Tuesday, October 26, 2010

Keeping the sanity amidst the housework

Although we value these [career] opportunities for women, motherhood and homemaking suffer. Mothering and creating homes are knitted tightly together, but in recent years they have disappeared from American society as natural and valued pathways for women. Instead the message seems to be that if mothers have access to modern conveniences to care for their homes and families, then they should be free to seek their own fulfillment. Women and men often end up in conflict over the seemingly burdensome work in the home because they want to pursue personal interests and activities. Home is often erroneously considered a place from which women need to break free. Some ideologies would have women think that home duties limit their full potential, and women and men are tempted to disregard the important, everyday aspects of homelife—thus the loss of our rolling pins and brooms.

With the more kids I have, the more difficult it is to keep a clean house.  I think most of us feel saner when the house is clean, but we feel insane having to clean up after everyone all the time!  Didn't I just do this not even an hour ago?

In addition to the above quote, I've heard it said that women can be free to go out of the home and get a job because of our so many modern conveniences.  I read something recently, can't remember where, that said, sure, we have all these great inventions, but someone still has to do the laundry, unload the dishwasher, clean the bathroom, drive the kids wherever, etc. 

I also read somewhere else that women are tired of trying to take on both roles of homemaker and breadwinner, so if they can make it on one income, they are trying because it's easier not to take on multiple roles.

For the past 6 weeks or so, I've been following my own chore chart.  I do two or three chores each day, Monday through Saturday.  Dishes, sweeping, and laundry are not on the list because they have to be done so frequently.  So now, rather than trying to clean the house in a one or two day period, I just do about 20 minutes a day (in addition to sweeping, laundry, or dishes), and I can tell you the house is cleaner than it has been in years.  I love it!

Another thing I've started recently is watching TV or a movie while I clean up the kitchen at night.  We're not big TV/movie people around here, so this is big for me.  I do usually listen to books while I exercise, but I haven't really done it for anything else.  The book I was listening to was boring, so I borrowed a few movies from my parents.  The housework is so much more enjoyable!  In fact, I've tried to find more things to clean just so I can watch my movie!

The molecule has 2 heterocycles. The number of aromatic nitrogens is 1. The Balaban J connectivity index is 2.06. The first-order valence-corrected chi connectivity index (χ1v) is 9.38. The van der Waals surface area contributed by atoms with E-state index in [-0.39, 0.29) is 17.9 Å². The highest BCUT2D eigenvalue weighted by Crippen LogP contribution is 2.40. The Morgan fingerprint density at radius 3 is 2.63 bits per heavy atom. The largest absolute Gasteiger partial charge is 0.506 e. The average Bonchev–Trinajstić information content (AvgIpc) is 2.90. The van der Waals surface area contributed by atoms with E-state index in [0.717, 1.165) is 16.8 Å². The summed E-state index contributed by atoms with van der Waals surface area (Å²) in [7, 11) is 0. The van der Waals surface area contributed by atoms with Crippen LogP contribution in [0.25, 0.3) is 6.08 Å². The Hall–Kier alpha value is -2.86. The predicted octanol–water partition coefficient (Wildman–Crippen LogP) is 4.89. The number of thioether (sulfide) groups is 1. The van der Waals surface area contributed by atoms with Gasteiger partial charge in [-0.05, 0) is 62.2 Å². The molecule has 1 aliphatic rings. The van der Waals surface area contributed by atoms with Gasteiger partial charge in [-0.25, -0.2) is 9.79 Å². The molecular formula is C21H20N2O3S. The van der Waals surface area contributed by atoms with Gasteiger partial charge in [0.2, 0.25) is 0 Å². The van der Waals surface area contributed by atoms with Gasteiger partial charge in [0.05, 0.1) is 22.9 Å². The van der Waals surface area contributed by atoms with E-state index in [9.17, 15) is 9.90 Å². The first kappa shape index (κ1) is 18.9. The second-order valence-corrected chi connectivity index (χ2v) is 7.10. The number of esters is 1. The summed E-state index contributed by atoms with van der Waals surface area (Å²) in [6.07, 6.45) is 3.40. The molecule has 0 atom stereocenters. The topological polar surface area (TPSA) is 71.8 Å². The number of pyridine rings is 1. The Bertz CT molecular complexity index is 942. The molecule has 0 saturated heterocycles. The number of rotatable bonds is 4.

I have a friend who cleans for about 15 minutes each night, and her house is nearly always spic and span.

What do you do? How do you keep your sanity amidst the housework?

Career Goals vs. Homemaking

In 2005 it is normal to hear young women describe their goals for the future in terms of exciting careers they plan to pursue. These girls most likely also desire to be wives and mothers, but today it seems more appropriate to announce career goals first.

I remember when I was young and at some point it became inappropriate to answer, "I want to be a mom" when asked, "What do you want to be when you grow up?"  

I think that is a big part of why I pushed mothering waaay ahead into my future -- so far away that when I got to the point that I probably should have started having children, I was really afraid to.  Why would I want to do something hard like have children?  Then I can't do what I want anymore.

As I raise my girls, I hope I can give them a good impression of mothering where they will want to put it first.  Of course, I want them to have the legal freedom to have a career (and be paid the same as a man), but I hope they choose first to raise a family.

America's Women

I really loved this book by Gail Collins.  I braced myself for some extreme feminism bias, but it never came.  Collins gave, what I thought was, a very moderate and complete history of women in our country.

It was so interesting to me to see the trends regarding women that have occurred throughout the last 400 years in our country. I have to agree with 95 - 99% of the feminist movement up until the 1970s when the women's libbers and ERA and men-haters came about (then, of course, I think things got way out of control).

I would recommend EVERYONE read this book. Women have been through so much in this country and have helped make it what it is.

The Perceptions We Give

A few months ago I got together with some old Ricks' roommates.  One roommate commented, "Emily, I'm sure surprised you're a stay-at-home mom. You were so career driven!"

I just about choked!  How could it have been that I sent out that kind of message -- and to those I knew best?

I always knew I'd be a wife and a mom someday, but that was way off in the future.  At that point in my life, though, I was extremely academically driven and felt that grades were the only way I could compete successfully with the boys.  (I'm not sure why I wanted to compete with them.  Perhaps it was for the attention.  Back then, I mostly dressed like the boys, thinking they'd like me for being like them -- not realizing the boys liked girls who were girly.)

I really didn't have a career in mind, and never did come up with one; I guess I just wanted success in something.

Now where am I going with this?  I guess it's just interesting the impressions we leave with people.  Hopefully we leave impressions that truly reflect who we are and what we stand for.  Hopefully we understand ourselves enough to give a true representation (which does sometimes change).  Hopefully this blog can leave a good impression of womanhood and some of the good in it.